Emma Goldman, with an introduction by Hippolyte Havel, 1911, a Gutenberg Project e-book, downloaded via manybooks.net.
I started reading this over lunch. I was sitting in an In ‘n’ Out Burger outlet that’s located in the vast parking lot of a CostCo warehouse. The guy to my right at the counter was wearing a suit, and was studiously reading The Wall Street Journal. I’d be hard pressed to describe a more commonplace scene of overwhelming American capitalism.
In this environment, I started reading Havel’s introduction, which would be better described as a fawning hagiography written in full-on Socialist jargon. If written today, it would read as parody. But this sets the scene, which is important while reading all of the essays: when Emma wrote these, it would be nearly ten years before women gained the vote in the US; penicillin was twenty years away from being used as an antibiotic; no nation had yet bombed another from the air; no nation had yet been ruled under a formally Fascist, Socialist, or Communist philosophy; Ford’s Model T was a brand new product; nations measured their military might by their navies and their cavalries; the bloody and profound transformations of Europe that characterized much of the the 20th century had yet to unfold. Emma’s unbounded optimism of 1911 was inspired, inspiring, and based on a world full of the promise of great changes, however ill-placed and tragic it may appear in retrospect.
It was a very different time, and yet, for all these differences, it was very much like today. If I were to remove the names from one of Emma’s contemptuous dismissals of McKinley, I could easily pass it off as being contemporary. Her critique of what we today call the “prison industrial complex” reads like it’s straight from the papers, citing the dramatic growth in prison population and showing that the US had (has) the highest incarceration percentage of any industrial nation. She dove headlong into the nature versus nurture debate, arguing that children (even of impoverished, “lazy” people) could be raised in a wholesome environment and turn out enthusiastic and intelligent.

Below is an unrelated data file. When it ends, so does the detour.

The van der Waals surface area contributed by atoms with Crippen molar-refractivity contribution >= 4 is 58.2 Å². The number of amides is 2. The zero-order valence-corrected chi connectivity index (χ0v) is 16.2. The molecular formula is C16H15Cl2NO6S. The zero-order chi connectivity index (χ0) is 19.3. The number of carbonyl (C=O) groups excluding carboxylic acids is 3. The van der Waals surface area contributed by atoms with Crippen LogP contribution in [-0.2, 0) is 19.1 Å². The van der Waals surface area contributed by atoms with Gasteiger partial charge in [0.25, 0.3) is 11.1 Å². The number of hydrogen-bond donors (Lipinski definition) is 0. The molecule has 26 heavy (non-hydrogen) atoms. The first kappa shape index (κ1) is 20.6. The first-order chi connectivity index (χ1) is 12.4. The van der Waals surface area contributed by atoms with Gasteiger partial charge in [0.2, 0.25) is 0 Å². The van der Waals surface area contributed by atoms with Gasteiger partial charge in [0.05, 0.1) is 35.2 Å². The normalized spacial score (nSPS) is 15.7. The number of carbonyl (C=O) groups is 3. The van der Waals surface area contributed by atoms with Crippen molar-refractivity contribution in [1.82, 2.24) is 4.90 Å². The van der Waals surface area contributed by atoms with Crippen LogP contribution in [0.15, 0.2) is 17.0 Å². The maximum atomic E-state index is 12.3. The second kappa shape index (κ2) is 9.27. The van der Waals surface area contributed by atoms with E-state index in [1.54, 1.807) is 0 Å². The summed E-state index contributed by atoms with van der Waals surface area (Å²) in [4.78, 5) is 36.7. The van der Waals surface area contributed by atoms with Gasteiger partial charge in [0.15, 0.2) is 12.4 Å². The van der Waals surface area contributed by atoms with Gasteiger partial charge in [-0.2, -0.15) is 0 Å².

Where Emma surprised me was her dismissal of women’s suffrage, which reminded me of the bumper sticker that says “don’t vote — it only encourages them!” She believed that anything that could be voted upon would need be so entrenched in the system as to be meaningless. Change could only come from dismantling the system entirely. That Emma was against marriage was not surprising. That she was against the military and particularly the draft was also not surprising, although the intensity of her argument that barracks led to unacceptable “perversions” was.
Interestingly, the core of her belief in anarchy resided in a very Germanic attitude towards work. She believed that all the ills of the world lay in the inability for people to do the work they loved, unmolested. Work was the way to fulfillment, and if people were only allowed to do good, satisfying work, the anarchist utopia would arrive.
And, actually, her essay on the problems of feminism was perhaps the most poignant — she talks of the burden of being an intelligent woman in a society that holds women as second-class citizens. By living up to her intellectual potential, the woman is alienated from society, and thereby prevented from having meaningful relationships. Evidently, even progressive men are sufficiently trapped in convention that they can’t love a woman as an equal.